Arctic artworks featured at Canadian auction

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Rabbit Eating Seaweed by Kenojuak Ashevak. Printmaker: Iyola Kingwatsiak. 1959. (Courtesy Walker’s Fine Art & Estate Auctions)
Mother and Child by Kiugak (Kiawak) Ashoona. (Courtesy Walker’s Fine Art & Estate Auctions )
Bird Spirit and Human Hand by Aron Kleist. 1970. (Courtesy Walker’s Fine Art & Estate Auctions)
Harpoon Counterweight. A.D. 100-300. (Courtesy Walker’s Fine Art & Estate Auctions)
Snow Goggles by unidentified Yup'ik artist. 1880. (Courtesy Walker’s Fine Art & Estate Auctions)
The Walker’s Inuit and First Nations Art auction is known for its focus on Canadian art from the Far North.

But at their auction in Canada’s capital city of Ottawa on Wednesday, November 18, the lots put up include not only First Nations works but also a wide selection of carvings, prints and sculptures from a range of Arctic regions, including Alaska and Greenland.

"Inuit art is not a museum culture and it never was. Inuit certainly don't look it that way," says Ingo Hessel.
“Inuit art is not a museum culture and it never was. Inuit certainly don’t look it that way,” says Ingo Hessel.

“This is our biggest auction ever,” said Ingo Hessel, head of the Inuit and First Nations Art Department at Walker’s Fine Art & Estate Auctions.

“It includes not only great masterpieces of mostly contemporary Canadian Inuit art, but also historic First Nations art, most of it from the 19th century, ancient Alaskan art and artefacts up to 2000 years old  and Greenland works.”

Historic and contemporary works

Canadian highlights includes a 1959 print from renowned Canadian artist Kenojuak Ashevek titled “Rabbit Eating Seaweed.”

“Not only artistically, but historically, this is a very important work and we’re quite proud to have that as the centrepiece of the print collection in our auction this time around,” Hessel said.

Highlights from elsewhere in the North include small carved spirit figures from Greenland known as tupilaks and carvings from the Bering Sea region of Alaska.

Feature Interview
To find out more about the auction and the works featured from Canada, Greenland and Alaska, Eye on the Arctic spoke with Walker’s Ingo Hessel:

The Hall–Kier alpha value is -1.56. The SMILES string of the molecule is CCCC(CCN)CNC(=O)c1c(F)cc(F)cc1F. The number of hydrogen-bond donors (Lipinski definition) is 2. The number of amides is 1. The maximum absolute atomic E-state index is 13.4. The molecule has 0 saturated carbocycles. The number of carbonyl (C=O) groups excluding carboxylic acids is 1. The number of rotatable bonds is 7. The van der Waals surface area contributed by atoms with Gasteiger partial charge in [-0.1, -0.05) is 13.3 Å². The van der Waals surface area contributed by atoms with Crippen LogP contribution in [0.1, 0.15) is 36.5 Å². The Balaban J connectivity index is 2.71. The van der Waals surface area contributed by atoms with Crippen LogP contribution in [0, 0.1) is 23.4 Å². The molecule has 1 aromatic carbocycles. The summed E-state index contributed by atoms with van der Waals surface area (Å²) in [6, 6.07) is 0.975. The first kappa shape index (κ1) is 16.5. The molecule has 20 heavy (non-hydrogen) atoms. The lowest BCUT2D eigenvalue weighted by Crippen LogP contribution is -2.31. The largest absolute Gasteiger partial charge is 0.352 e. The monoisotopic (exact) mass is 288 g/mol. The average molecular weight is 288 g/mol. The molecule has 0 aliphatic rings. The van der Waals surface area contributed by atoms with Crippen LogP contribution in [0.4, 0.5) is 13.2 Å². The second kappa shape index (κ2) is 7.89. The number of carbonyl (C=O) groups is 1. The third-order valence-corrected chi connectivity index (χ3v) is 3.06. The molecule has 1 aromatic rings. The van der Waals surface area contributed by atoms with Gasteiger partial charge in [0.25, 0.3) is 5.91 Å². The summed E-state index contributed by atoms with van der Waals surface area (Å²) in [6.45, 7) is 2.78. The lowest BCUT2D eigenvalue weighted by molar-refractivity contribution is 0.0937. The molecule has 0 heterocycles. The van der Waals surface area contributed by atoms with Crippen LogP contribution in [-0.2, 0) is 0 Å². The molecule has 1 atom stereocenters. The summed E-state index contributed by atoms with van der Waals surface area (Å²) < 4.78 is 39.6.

Write to Eilís Quinn at eilis.quinn(at)cbc.ca

Related stories from around the North:

Canada:  Canadian Heritage minute spotlights Inuit artist, Radio Canada International

Finland:  London gallery offers multimedia Sámi art, Yle News

Greenland: Canadian artist explores Greenland’s past, Eye on the Arctic

Russia: Karelian art on show in Russia, Yle News

Sweden:  Swedish Sámi visual artist shaping climate changes, Radio Sweden

United States:  Feature Interview – Alaskan artist Nicholas Galanin, Eye on the Arctic

 

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Eilís Quinn, Eye on the Arctic

Eilís Quinn, Eye on the Arctic

Eilís Quinn is a journalist and manages Radio Canada International’s Eye on the Arctic news cooperation project.

Eilís has reported from the Arctic regions of all eight circumpolar countries and has produced numerous documentary and multimedia series about climate change and the issues facing Indigenous peoples in the North.

Her investigative report "Death in the Arctic: A community grieves, a father fights for change," about the violent death of Robert Adams, a 19-year-old Inuk man from Arctic Quebec, received an honourable mention for excellence in reporting on violence and trauma at the 2019 Dart Awards in New York City.

Her multimedia project on the health challenges in the Canadian Arctic, "Bridging the Divide," was a finalist at the 2012 Webby Awards.

Eilís has worked for media organizations in Canada and the United States and as a TV host for the Discovery/BBC Worldwide series "Best in China."

Twitter: @Arctic_EQ

Email: eilis.quinn(at)cbc.ca

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